The paper described a place “hereafter to be known as Idaho, pronounced Ida’ho. The Yankee Congress at its last session passed an act for the purpose of organizing a territorial government for [the region].”
It went on, “A few years ago no white man resided within its wide limits. … [But that has changed because] Idaho is found to be a land of gold!”
The Daily Rebel had a suggestion: “Let the soldiers of [the Union Army] give up the poor pay, rations and reward of their vile crusade against the South, throw aside their muskets, shoulder their pick-axes, and start at once for the Gold fields of Idaho.”
Thus, 150 years ago today, the story of Idaho had reached across the battle lines to a city whose citizens knew it was only a matter of time before they came under siege. Perhaps they could be spared if enemy soldiers would mine Gold instead of making war.
Meanwhile, early arrivers in the Boise Basin were already finding fabulous amount of the metal, and “large numbers [of miners] are leaving Lewiston daily … for the Boise mines.”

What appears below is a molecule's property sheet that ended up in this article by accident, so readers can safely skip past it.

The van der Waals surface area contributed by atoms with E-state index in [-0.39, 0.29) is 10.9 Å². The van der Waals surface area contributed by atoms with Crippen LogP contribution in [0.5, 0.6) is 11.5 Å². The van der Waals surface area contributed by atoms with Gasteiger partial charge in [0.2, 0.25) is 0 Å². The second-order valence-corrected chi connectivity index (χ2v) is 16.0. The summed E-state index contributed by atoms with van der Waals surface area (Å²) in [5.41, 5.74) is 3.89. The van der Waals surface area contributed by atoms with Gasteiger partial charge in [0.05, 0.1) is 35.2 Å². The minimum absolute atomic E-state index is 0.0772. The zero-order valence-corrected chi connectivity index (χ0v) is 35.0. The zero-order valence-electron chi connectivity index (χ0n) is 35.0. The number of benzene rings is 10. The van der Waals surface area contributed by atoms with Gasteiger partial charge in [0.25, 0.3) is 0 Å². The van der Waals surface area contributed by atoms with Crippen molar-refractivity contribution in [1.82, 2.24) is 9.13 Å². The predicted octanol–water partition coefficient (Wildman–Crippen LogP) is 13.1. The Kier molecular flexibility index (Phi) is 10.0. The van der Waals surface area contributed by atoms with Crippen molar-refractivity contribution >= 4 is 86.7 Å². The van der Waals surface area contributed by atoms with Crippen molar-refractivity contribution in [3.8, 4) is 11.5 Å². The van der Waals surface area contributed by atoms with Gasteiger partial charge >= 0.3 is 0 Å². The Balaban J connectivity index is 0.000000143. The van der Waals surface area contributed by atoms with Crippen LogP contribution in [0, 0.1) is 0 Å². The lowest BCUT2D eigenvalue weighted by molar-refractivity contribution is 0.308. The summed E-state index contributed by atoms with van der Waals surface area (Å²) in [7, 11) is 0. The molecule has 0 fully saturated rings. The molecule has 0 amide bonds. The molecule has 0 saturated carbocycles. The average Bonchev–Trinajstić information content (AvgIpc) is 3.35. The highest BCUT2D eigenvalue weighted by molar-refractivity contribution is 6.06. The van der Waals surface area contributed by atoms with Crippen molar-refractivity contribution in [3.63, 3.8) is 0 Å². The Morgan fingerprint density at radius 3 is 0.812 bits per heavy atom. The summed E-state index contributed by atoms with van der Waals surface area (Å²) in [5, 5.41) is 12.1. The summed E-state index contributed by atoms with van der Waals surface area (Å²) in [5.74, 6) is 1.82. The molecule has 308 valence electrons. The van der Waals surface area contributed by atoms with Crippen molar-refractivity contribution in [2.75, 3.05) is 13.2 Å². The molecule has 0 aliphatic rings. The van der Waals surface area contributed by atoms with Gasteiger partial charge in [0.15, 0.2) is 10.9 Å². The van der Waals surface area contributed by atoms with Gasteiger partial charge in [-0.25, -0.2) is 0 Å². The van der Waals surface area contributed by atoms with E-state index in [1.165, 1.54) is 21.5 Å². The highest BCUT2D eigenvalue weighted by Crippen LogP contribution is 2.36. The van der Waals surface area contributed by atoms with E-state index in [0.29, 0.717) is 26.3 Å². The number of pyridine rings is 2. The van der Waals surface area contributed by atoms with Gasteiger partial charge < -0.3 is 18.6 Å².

Reference: Merle W. Wells, Gold Camps & Silver Cities: Nineteenth Century Mining in Central and Southern Idaho, 2nd Edition, Bulletin 22, Idaho Department of Lands, Bureau of Mines and Geology, Moscow, Idaho (1983).
***This being the Idaho Territorial Sesquicentennial (created March 4, 1863), I thought some shorter 150-year “On This Day” items would be of interest. (I’ll try to post one or two a week, although that may prove difficult.)